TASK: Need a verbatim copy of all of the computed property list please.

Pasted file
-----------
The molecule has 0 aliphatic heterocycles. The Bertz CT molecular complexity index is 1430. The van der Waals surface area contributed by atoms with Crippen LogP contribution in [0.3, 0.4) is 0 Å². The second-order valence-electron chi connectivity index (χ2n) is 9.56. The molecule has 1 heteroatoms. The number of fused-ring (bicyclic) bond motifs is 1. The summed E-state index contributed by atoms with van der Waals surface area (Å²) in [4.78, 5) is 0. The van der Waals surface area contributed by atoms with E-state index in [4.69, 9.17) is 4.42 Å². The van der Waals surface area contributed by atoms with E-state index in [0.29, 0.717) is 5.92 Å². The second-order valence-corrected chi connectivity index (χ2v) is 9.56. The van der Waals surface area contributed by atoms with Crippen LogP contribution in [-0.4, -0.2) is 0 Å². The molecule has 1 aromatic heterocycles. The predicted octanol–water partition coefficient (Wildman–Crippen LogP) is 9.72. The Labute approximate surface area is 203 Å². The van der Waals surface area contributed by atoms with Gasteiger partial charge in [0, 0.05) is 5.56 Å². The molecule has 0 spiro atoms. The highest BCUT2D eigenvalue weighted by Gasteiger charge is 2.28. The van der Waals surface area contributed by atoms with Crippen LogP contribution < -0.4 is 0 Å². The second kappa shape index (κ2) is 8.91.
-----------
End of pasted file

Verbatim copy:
The molecule has 0 aliphatic heterocycles. The Bertz CT molecular complexity index is 1430. The van der Waals surface area contributed by atoms with Crippen LogP contribution in [0.3, 0.4) is 0 Å². The second-order valence-electron chi connectivity index (χ2n) is 9.56. The molecule has 1 heteroatoms. The number of fused-ring (bicyclic) bond motifs is 1. The summed E-state index contributed by atoms with van der Waals surface area (Å²) in [4.78, 5) is 0. The van der Waals surface area contributed by atoms with E-state index in [4.69, 9.17) is 4.42 Å². The van der Waals surface area contributed by atoms with E-state index in [0.29, 0.717) is 5.92 Å². The second-order valence-corrected chi connectivity index (χ2v) is 9.56. The van der Waals surface area contributed by atoms with Crippen LogP contribution in [-0.4, -0.2) is 0 Å². The molecule has 1 aromatic heterocycles. The predicted octanol–water partition coefficient (Wildman–Crippen LogP) is 9.72. The Labute approximate surface area is 203 Å². The van der Waals surface area contributed by atoms with Gasteiger partial charge in [0, 0.05) is 5.56 Å². The molecule has 0 spiro atoms. The highest BCUT2D eigenvalue weighted by Gasteiger charge is 2.28. The van der Waals surface area contributed by atoms with Crippen LogP contribution < -0.4 is 0 Å². The second kappa shape index (κ2) is 8.91.